A €5 billion Brexit compensation fund Ireland hoped would cushion the economic blow of Britain’s exit from the European Union is the subject of fierce rivalry between member states with France eyeing much of the pot as compensation for its fishermen.
The Brexit Adjustment Reserve was agreed in a landmark EU budget deal this summer to help the countries hardest hit by Brexit, and with Ireland’s growth forecast to be the worst affected in the bloc, the government hoped to get the lion’s share. But as negotiations enter their final stretch it has become clear that fishing communities in several member states are likely to lose out whether a deal is struck or not, leading to fierce competition over how the €5 billion will be divided.
“Certain member states began to see this whole fund as a sort of fish compensation fund,” an EU diplomat said. “Almost exclusively for fish, and almost exclusively for France”.
With French president Emmanuel Macron gearing up for a re-election campaign against far-right rival eurosceptic Marine Le Pen, the possibility of French fishing communities losing access to their traditional grounds has become deeply politically sensitive, leading Paris to make a bid for much of the cash to soften the Brexit blow.
As the commission prepares to draw up proposals on how the fund should be divided and what criteria should be used to calculate the impact of Brexit, there has been fierce lobbying by member states to tip the calculation in their favour.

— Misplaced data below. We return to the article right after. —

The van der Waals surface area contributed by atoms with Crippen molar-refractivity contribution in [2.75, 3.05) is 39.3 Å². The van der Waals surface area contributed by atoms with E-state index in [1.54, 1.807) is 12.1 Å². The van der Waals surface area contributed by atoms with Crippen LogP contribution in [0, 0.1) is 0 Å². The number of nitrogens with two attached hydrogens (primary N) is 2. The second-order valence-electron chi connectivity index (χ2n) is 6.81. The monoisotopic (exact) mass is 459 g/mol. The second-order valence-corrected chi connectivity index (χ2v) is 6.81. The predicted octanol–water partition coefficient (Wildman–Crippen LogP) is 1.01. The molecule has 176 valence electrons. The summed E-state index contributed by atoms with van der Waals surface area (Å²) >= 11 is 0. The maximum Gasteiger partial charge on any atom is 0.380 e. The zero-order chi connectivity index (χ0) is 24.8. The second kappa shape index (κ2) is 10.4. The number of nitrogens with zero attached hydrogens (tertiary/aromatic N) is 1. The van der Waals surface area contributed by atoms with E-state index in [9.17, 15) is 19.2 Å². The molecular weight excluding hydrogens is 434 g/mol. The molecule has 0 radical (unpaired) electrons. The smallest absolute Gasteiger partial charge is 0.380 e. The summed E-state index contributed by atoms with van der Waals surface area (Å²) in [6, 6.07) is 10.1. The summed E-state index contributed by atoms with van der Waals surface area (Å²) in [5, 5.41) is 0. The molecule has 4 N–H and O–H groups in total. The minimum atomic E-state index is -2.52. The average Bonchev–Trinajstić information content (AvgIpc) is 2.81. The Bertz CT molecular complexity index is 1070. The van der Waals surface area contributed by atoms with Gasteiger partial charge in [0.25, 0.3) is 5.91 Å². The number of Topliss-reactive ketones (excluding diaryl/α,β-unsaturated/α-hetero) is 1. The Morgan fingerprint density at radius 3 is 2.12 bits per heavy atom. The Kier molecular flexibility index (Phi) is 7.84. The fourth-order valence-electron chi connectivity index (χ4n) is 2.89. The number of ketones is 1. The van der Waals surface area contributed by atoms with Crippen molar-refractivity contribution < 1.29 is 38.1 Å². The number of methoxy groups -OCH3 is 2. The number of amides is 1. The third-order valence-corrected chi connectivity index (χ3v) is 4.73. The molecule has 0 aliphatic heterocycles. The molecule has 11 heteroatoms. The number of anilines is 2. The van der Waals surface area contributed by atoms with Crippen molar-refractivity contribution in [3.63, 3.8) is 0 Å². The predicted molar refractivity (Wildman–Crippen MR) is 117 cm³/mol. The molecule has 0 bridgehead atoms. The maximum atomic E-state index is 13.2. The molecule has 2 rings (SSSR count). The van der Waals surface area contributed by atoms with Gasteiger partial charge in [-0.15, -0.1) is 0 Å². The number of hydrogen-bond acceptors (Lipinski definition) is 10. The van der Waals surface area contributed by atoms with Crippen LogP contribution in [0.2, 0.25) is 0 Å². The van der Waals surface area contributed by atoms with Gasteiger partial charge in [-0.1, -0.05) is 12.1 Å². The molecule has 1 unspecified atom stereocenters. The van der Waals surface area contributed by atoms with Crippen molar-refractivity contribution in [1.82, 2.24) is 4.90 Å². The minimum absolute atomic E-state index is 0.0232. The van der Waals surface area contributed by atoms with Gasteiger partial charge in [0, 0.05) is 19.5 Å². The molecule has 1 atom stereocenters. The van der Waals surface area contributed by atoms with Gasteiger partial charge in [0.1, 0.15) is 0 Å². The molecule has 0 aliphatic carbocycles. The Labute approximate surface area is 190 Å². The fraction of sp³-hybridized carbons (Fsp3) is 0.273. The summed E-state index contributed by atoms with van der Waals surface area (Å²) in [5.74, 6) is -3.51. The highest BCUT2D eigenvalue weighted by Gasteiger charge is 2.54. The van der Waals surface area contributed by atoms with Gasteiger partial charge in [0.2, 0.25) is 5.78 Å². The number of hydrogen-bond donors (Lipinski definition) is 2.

“Lots of countries are eyeing up that fund,” a senior EU Commission official said. “France are looking to dip into the fund. It will be a lively debate between member states and the commission.”
Opposed to the fund
Several countries are opposed to the fund being used for political reasons, to help President Macron quell the domestic blowback of a compromise on fish.
“This instrument is obviously there to be some kind of compensation for the countries that are most impacted and the best way of doing that is concrete data,” a second diplomat said.
The details of any eventual deal will have an influence on how the fund would be divided, because the economic pain is likely to fall unevenly on different member states and industries depending on the trade-offs involved. If no deal can be reached, the impact is expected to be more severe across the board.
Ireland has been pushing along with Belgium and Denmark for broad rules on how the money can be used, to allow the government to use it to support sectors across the economy including agrifood, retail, manufacturing, and fisheries.
The countries geographically closest to Britain and with the strongest trade links are forecast to be hardest hit overall, with Ireland expected to be worst affected followed by the Netherlands and Belgium.
When it comes to fishing, the coastal states of Belgium, Denmark, France, Germany, Ireland, the Netherlands, Spain and Sweden are all at risk of losing access to stocks they previously fished, depending on the outcome of the talks.
The commission official described Ireland’s claim to the Brexit fund as “muscular”, while diplomats agree that by any measure Ireland is likely to have ample evidence that it merits a generous chunk. But the strong competition risks reducing the share.
“The French have their eye on it, and the fund isn’t that big,” a third EU diplomat said.
The announcement of the Brexit Adjustment Reserve was key to Ireland’s support of the EU’s €1.8 trillion budget and recovery fund deal this summer, to which Ireland is a net contributor. The overall package is yet to receive its final approval, due to a last-minute veto by Hungary and Poland that has sparked intense negotiations to break the deadlock.